Before joining NinePoint in 2013, Salamah spent three years at Morgan Stanley and five years at MetLife Securities, according to BrokerCheck. Besides the 2016 bankruptcy filing, other disclosures on his record include a two-year suspension from FINRA in 2014 for allegedly failing to comply with an arbitration award at Morgan Stanley and a state-level case from 2019 in Florida accusing him of failing to maintain an accurate report. Form U4. The SEC banned Salamah in September, when it press a civil fraud case against him which gives more details about his forgery technique.

Salamah told the three “elderly advisory clients” that he was diversifying their holdings and asked them to sign blank authorization forms to transfer money from their accounts, according to the SEC. After adding payment amounts and information for a bank account he controlled as the recipient, he forged the signature of the RIA compliance officer and sent the fraudulently altered documents to Schwab for disbursement, according to the DRY. The money was then used for dinners, vacations, luxury car rentals and school fees for her children, according to investigators.

Under the forfeiture provisions of his plea agreement in the criminal case, Salamah agreed to the seizure of a white gold necklace with a ruby. Of the three victims, two were in their late 70s or early 80s and suffered from various medical conditions, according to the government sentencing memo. Salamah picked three clients out of his 230 in part because they weren’t “sophisticated investors who were monitoring market activity,” the memo says. He only contacted the FBI for cooperation after the scheme was detected, investigators say.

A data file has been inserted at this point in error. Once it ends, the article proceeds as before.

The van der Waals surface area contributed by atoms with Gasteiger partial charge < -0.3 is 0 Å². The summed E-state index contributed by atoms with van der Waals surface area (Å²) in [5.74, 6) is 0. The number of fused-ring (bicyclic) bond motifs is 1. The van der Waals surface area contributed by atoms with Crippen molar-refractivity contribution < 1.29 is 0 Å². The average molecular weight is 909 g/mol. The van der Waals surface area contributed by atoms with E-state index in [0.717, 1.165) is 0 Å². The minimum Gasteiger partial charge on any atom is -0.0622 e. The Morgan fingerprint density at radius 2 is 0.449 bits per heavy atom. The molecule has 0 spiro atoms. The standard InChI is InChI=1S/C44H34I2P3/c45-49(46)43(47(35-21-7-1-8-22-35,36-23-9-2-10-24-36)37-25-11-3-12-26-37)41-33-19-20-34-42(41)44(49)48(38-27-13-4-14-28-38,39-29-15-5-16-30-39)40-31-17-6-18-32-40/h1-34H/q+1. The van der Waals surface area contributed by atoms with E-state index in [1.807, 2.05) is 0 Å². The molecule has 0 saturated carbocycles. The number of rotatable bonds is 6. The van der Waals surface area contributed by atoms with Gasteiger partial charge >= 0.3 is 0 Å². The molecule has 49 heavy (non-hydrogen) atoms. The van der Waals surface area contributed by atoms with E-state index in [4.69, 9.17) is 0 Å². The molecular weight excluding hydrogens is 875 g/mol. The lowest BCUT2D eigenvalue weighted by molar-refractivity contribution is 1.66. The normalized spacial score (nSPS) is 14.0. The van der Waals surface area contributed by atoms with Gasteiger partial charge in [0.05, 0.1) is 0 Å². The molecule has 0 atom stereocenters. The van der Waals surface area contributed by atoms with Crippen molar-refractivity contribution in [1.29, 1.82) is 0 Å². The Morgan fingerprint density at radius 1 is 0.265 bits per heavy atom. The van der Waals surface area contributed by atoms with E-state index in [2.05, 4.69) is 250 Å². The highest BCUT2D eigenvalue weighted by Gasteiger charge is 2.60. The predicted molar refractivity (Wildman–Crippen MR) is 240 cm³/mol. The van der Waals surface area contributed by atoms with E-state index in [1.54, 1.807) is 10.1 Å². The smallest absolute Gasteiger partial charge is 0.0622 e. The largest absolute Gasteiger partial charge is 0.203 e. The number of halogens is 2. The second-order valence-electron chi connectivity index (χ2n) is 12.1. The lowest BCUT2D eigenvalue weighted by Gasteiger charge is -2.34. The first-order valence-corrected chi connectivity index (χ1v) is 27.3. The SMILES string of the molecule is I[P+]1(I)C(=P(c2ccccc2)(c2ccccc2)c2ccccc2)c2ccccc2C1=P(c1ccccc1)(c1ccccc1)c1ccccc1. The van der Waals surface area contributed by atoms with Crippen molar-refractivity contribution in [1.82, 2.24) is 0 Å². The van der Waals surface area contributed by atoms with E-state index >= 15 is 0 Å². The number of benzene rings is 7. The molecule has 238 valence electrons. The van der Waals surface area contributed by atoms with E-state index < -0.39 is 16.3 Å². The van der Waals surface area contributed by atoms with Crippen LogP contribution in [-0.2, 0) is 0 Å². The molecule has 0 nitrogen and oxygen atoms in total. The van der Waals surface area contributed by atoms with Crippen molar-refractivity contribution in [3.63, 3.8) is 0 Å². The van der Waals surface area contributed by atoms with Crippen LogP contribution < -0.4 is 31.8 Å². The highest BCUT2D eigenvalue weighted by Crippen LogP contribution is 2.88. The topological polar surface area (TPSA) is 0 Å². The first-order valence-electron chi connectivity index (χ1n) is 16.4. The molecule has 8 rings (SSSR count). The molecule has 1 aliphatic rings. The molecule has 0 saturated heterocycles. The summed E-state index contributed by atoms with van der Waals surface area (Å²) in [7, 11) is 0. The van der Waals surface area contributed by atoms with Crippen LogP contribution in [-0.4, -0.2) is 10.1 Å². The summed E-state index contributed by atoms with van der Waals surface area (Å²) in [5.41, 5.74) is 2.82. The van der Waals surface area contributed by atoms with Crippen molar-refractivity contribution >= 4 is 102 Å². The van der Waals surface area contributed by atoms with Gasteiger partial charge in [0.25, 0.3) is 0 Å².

“Contrary to a one-time error in judgement, defendant stole money from clients A, B and C on a day-to-day, month-to-month and year-to-year basis,” says the memo. “At any time in almost four years, the defendant could have stopped, but the defendant did not. It was only because Client A’s accountant questioned Client A’s daughter about unaccounted distributions that the defendant was arrested. In fact, there is no reason to believe that the defendant would ever have stopped if Client A’s accountant had not inquired. »

At sentencing, U.S. District Judge Iain Johnston added an additional month to the government’s 51-year jail term. The sentence will begin in May at a facility Johnston recommended to be geographically close with a residential substance abuse program and mental health capacity, court records show. As part of his mandatory two years of supervised release thereafter, Salamah cannot use any controlled substance, work in “an investment/financial adviser position” or contact any of the victims, according to the sentencing.

As part of their argument for a longer sentence in the government memo, prosecutors had specifically cited Salamah’s former profession.

“People place enormous trust in financial advisors,” it read. “Many people don’t have the time and knowledge to manage their own retirement savings, so they rely on financial advisors to guide them. There is nothing more financially devastating than an individual whose decades of savings are wiped out without enough time to recover the money. Financial advisers, like the defendant, must be deterred from causing so much pain and anguish.

Geraldine L. Melton